“You don’t wait until there is an impact from doing something illegal until you take action, ’cause if that was the case you and I could go steal bubble gum from Carrs. It doesn’t impact their bottom line, does that make it not illegal? Well of course not,” Stratton said.

“Stratton’s just getting ready either to go to court or hope that the new Obama administration will give the anti’s a little more leg up to try to stop any type of predator-prey management,” Arno said.

The board remains dominated by advocates of aggressive predator management, and over the next two weeks it will consider adopting more aggressive means to kill wolves and bears, so moose can thrive.

Among the methods included in some of the proposals are ways to trap black bears without snaring brown bears, and what are described as “carbon monoxide bombs” to be thrown into wolves’ dens to kill pups if the adults were killed in one of the control programs.


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Feb 27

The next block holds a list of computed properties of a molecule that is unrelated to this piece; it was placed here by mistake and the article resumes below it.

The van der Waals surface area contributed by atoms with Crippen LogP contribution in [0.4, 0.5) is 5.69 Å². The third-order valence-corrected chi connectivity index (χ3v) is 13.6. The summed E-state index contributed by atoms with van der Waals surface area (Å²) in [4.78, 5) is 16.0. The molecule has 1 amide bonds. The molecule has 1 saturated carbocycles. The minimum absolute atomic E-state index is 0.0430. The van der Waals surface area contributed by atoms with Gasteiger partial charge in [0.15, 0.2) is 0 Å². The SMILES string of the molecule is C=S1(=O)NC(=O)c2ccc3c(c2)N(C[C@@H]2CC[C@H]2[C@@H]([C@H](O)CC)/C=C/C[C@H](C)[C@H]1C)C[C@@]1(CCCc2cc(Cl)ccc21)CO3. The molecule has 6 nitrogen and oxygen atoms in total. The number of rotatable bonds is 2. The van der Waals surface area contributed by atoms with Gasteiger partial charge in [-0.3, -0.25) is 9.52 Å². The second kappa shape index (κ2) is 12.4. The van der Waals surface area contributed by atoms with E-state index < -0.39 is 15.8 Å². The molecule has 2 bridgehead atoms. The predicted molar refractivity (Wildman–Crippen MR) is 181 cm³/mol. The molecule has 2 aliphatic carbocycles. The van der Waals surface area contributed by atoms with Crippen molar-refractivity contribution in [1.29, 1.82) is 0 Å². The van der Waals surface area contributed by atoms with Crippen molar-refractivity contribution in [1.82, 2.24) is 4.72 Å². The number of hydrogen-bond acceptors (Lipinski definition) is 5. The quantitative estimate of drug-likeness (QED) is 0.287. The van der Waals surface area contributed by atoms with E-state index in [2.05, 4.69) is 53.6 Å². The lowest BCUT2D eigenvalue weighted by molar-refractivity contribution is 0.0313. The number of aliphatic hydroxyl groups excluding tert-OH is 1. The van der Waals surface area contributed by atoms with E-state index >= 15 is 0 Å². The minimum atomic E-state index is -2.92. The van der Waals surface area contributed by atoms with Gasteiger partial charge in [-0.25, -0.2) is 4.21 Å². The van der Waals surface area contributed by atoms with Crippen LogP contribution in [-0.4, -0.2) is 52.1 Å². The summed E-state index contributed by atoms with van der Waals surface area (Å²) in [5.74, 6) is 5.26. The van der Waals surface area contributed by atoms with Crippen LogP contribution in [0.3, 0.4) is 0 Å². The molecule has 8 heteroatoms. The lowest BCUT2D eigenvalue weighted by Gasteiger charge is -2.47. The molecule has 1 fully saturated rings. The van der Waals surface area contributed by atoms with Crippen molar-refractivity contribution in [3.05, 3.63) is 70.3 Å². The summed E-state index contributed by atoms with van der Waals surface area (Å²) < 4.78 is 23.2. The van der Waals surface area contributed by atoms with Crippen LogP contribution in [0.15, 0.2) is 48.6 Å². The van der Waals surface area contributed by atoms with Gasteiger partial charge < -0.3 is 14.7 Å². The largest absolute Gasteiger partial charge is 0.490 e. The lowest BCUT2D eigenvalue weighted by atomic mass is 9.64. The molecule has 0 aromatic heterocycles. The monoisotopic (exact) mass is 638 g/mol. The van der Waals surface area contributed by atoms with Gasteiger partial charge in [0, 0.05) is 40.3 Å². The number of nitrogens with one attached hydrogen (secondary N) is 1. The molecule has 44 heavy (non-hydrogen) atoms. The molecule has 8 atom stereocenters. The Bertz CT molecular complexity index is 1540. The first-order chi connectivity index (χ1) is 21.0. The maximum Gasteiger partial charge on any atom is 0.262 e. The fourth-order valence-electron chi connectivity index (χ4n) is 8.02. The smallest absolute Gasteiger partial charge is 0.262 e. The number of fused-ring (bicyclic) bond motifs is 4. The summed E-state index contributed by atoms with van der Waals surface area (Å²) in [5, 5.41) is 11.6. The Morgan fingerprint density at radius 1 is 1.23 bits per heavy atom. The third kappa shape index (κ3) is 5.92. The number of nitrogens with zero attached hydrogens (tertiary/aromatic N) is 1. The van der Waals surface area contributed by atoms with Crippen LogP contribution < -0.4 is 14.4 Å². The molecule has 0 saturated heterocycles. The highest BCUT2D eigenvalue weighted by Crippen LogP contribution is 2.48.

CO: Lonely lady wolf looks for love

Lonely lady wolf looks for love

By BERNY MORSON, Scripps Howard News Service western news

Call it the power of love.

A female wolf has wandered more than 1,000 miles through five states in search of a mate and is in Colorado’s Eagle County, wildlife officials in Colorado and Montana said this week.

The wolf, known only as 314F, set off on her lonely quest in September when, for reasons unknown, she became unhappy with the male prospects among the pack of seven animals she was born into 20 months earlier.

Since then, 314F has followed her heart from the Paradise Valley north of Yellowstone National Park through Wyoming, Utah and Idaho. She has trotted past areas where other wolf packs are known to live toward a state that has not had a wolf population for 60 years.

Montana officials follow her progress with a global positioning device on a collar that was fitted to her neck in July.

“Basically, what she’s doing is, she’s wandering around looking to see if there’s other wolves around,” said Carolyn Sime, wolf-program coordinator for Montana Fish, Wildlife and Parks.

Her prospects in Colorado are not good. The last confirmed wolf sighting in Colorado was a male who made his way from Yellowstone in 2004. But he was killed on Interstate 70 near Idaho Springs before anyone knew he was here.